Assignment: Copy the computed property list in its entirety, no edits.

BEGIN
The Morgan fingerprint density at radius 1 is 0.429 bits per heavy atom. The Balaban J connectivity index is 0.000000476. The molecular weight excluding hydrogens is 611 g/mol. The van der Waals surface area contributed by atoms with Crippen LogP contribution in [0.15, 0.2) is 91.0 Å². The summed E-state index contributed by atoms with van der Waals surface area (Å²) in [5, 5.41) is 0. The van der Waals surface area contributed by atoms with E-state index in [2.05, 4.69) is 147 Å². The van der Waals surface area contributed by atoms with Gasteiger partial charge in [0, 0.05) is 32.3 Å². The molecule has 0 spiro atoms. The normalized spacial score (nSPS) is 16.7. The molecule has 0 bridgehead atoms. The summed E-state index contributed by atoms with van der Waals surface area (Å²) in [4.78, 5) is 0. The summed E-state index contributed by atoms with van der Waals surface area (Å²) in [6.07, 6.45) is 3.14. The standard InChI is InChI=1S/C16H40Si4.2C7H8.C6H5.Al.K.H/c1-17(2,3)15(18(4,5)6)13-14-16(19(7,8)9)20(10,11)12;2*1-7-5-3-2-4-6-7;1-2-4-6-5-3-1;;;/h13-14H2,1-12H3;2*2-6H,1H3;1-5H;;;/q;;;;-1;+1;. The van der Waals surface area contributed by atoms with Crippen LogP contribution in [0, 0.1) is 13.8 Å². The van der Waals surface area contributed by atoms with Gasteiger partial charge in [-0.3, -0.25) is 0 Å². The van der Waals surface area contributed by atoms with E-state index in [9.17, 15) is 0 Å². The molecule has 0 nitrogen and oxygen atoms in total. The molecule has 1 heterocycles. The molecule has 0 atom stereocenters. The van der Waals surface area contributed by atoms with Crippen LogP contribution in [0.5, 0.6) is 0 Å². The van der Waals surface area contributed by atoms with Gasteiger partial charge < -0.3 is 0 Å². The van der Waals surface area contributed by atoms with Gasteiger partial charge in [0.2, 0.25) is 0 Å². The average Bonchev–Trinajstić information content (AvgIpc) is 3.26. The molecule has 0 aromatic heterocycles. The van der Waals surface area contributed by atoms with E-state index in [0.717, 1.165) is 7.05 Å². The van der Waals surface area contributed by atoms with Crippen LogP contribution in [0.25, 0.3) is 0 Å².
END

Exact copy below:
The Morgan fingerprint density at radius 1 is 0.429 bits per heavy atom. The Balaban J connectivity index is 0.000000476. The molecular weight excluding hydrogens is 611 g/mol. The van der Waals surface area contributed by atoms with Crippen LogP contribution in [0.15, 0.2) is 91.0 Å². The summed E-state index contributed by atoms with van der Waals surface area (Å²) in [5, 5.41) is 0. The van der Waals surface area contributed by atoms with E-state index in [2.05, 4.69) is 147 Å². The van der Waals surface area contributed by atoms with Gasteiger partial charge in [0, 0.05) is 32.3 Å². The molecule has 0 spiro atoms. The normalized spacial score (nSPS) is 16.7. The molecule has 0 bridgehead atoms. The summed E-state index contributed by atoms with van der Waals surface area (Å²) in [4.78, 5) is 0. The summed E-state index contributed by atoms with van der Waals surface area (Å²) in [6.07, 6.45) is 3.14. The standard InChI is InChI=1S/C16H40Si4.2C7H8.C6H5.Al.K.H/c1-17(2,3)15(18(4,5)6)13-14-16(19(7,8)9)20(10,11)12;2*1-7-5-3-2-4-6-7;1-2-4-6-5-3-1;;;/h13-14H2,1-12H3;2*2-6H,1H3;1-5H;;;/q;;;;-1;+1;. The van der Waals surface area contributed by atoms with Crippen LogP contribution in [0, 0.1) is 13.8 Å². The van der Waals surface area contributed by atoms with Gasteiger partial charge in [-0.3, -0.25) is 0 Å². The van der Waals surface area contributed by atoms with E-state index in [9.17, 15) is 0 Å². The molecule has 0 nitrogen and oxygen atoms in total. The molecule has 1 heterocycles. The molecule has 0 atom stereocenters. The van der Waals surface area contributed by atoms with Crippen LogP contribution in [0.5, 0.6) is 0 Å². The van der Waals surface area contributed by atoms with Gasteiger partial charge < -0.3 is 0 Å². The van der Waals surface area contributed by atoms with Gasteiger partial charge in [0.2, 0.25) is 0 Å². The average Bonchev–Trinajstić information content (AvgIpc) is 3.26. The molecule has 0 aromatic heterocycles. The van der Waals surface area contributed by atoms with E-state index in [0.717, 1.165) is 7.05 Å². The van der Waals surface area contributed by atoms with Crippen LogP contribution in [0.25, 0.3) is 0 Å².